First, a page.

Background: Efforts to reduce the radiation dose have continued steadily, with new reconstruction techniques. Recently, image denoising algorithms using artificial neural networks, termed deep learning reconstruction (DLR), have been applied to CT image reconstruction to overcome the drawbacks of iterative reconstruction (IR). The purpose of our study was to compare the objective and subjective image quality of DLR and IR on pediatric abdomen and chest CT images. Methods: This retrospective study included pediatric body CT images from February 2020 to October 2020, performed on 51 patients (34 boys and 17 girls; age 1–18 years). Non-contrast chest CT (n = 16), contrast-enhanced chest CT (n = 12), and contrast-enhanced abdomen CT (n = 23) images were included. Standard 50% adaptive statistical iterative reconstruction V (ASIR-V) images were compared to images with 100% ASIR-V and DLR at medium and high strengths. Attenuation, noise, contrast to noise ratio (CNR), and signal to noise (SNR) measurements were performed. Overall image quality, artifacts, and noise were subjectively assessed by two radiologists using a four-point scale (superior, average, suboptimal, and unacceptable). A phantom scan was performed including the dose range of the clinical images used in our study, and the noise power spectrum (NPS) was calculated. Quantitative and qualitative parameters were compared using repeated-measures analysis of variance (ANOVA) with Bonferroni correction and Wilcoxon signed-rank tests. Results: DLR had better CNR and SNR than 50% ASIR-V in both pediatric chest and abdomen CT images. When compared with 50% ASIR-V, high strength DLR was associated with noise reduction in non-contrast chest CT (33.0%), contrast-enhanced chest CT (39.6%), and contrast-enhanced abdomen CT (38.7%) with increases in CNR at 149.1%, 105.8%, and 53.1% respectively. The subjective assessment of overall image quality and the noise was also better on DLR images (p < 0.001). However, there was no significant difference in artifacts between reconstruction methods. From NPS analysis, DLR methods showed a pattern of reducing the magnitude of noise while maintaining the texture. Conclusion: Compared with 50% ASIR-V, DLR improved pediatric body CT images with significant noise reduction. However, artifacts were not improved by DLR, regardless of strength.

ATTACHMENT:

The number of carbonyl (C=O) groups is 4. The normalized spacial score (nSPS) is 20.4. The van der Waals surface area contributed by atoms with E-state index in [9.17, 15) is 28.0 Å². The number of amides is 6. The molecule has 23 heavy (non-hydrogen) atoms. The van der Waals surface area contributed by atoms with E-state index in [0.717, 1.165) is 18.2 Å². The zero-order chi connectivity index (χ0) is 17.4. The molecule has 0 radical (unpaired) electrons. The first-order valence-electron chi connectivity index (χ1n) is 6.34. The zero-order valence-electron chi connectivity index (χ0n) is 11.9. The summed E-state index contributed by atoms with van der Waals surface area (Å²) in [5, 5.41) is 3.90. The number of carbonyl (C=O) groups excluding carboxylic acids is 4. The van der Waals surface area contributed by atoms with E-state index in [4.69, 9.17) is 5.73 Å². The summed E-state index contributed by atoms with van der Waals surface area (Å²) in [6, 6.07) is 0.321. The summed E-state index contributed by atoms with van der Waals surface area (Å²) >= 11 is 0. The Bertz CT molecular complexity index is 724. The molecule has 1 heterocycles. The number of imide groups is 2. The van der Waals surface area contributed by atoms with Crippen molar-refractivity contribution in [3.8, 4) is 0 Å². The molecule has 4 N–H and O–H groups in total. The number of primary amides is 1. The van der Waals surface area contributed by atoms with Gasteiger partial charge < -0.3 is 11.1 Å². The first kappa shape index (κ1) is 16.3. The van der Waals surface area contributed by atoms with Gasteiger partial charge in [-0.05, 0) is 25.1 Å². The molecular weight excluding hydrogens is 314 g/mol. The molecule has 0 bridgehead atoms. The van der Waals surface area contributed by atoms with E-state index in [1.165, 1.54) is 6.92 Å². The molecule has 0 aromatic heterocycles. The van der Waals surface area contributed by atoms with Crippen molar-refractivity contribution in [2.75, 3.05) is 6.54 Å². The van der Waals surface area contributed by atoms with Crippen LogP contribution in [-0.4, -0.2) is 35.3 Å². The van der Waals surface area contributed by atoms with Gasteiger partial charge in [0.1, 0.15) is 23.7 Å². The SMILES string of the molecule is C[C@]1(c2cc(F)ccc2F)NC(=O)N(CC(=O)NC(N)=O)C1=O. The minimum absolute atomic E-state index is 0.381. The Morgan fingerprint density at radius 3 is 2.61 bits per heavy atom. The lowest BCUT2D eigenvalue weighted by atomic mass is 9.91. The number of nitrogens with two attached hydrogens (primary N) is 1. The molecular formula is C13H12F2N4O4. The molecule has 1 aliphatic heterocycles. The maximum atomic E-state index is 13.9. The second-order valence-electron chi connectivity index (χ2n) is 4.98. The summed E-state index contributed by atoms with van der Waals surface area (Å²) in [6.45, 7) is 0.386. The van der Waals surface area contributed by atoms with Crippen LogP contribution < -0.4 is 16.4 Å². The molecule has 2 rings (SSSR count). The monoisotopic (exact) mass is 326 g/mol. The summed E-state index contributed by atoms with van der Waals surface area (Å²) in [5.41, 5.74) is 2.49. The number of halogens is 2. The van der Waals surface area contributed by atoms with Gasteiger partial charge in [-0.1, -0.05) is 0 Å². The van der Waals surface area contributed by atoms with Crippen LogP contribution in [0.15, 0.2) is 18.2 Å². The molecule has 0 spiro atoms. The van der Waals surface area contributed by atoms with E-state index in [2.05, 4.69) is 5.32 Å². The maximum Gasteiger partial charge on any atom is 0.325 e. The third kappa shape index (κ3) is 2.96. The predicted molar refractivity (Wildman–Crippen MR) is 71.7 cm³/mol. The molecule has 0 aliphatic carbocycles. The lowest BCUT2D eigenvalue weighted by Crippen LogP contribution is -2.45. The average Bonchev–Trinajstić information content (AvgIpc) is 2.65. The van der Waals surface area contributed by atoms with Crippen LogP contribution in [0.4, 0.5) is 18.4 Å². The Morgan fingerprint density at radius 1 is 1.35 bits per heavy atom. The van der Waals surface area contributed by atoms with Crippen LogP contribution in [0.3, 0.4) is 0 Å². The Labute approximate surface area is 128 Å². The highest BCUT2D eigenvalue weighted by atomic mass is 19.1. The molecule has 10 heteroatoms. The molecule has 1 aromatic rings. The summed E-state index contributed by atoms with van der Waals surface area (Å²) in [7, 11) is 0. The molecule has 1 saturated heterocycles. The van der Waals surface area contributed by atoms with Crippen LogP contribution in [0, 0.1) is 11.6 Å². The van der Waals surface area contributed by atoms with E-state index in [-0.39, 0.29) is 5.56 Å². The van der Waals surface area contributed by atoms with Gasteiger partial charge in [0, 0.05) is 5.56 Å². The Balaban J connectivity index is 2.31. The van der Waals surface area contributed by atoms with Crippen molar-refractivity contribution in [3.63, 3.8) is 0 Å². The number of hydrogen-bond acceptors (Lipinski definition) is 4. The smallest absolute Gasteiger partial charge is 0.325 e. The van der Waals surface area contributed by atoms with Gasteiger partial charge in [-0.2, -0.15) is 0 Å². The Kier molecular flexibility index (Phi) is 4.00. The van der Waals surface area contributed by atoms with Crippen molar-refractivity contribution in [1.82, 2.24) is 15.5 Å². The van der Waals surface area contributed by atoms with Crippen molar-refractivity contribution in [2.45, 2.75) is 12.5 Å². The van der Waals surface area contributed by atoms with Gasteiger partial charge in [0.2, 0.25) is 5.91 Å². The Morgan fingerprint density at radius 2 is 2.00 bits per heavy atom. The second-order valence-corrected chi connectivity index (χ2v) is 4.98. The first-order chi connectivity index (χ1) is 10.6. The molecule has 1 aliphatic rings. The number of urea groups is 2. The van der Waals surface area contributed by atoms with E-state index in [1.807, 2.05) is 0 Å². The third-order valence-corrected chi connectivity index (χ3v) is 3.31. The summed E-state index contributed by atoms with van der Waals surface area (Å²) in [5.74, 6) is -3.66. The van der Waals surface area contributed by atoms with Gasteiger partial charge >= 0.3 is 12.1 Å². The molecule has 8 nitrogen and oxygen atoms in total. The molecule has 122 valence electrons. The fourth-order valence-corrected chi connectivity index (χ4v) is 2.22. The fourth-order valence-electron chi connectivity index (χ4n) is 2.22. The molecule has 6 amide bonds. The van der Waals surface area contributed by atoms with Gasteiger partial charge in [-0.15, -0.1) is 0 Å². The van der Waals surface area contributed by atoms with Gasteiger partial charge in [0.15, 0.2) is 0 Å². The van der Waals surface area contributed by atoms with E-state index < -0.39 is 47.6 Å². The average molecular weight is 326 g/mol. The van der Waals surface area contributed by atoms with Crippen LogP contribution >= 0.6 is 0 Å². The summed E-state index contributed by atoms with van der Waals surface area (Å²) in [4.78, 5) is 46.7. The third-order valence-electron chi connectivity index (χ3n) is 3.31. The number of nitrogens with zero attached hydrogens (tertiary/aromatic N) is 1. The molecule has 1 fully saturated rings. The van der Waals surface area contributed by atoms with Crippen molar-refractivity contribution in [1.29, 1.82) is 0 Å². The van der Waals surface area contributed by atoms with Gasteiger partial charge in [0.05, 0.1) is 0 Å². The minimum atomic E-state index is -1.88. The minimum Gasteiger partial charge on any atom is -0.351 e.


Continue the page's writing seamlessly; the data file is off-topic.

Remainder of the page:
|Journal||BMC Medical Imaging|
|Publication status||Published - 2021 Dec|
Bibliographical noteFunding Information:
We thank Yunsub Jung (Research scientist, CT research team, GE Healthcare), Hyejin Hyun (Advanced application specialist, CT team, GE Healthcare) and Jin Hur (Professor, Department of Radiology and Research Institute of Radiological Science, Severance Hospital, Yonsei University College of Medicine) for their support in phantom study and noise spectrum analysis.
© 2021, The Author(s).
All Science Journal Classification (ASJC) codes
- Radiology Nuclear Medicine and imaging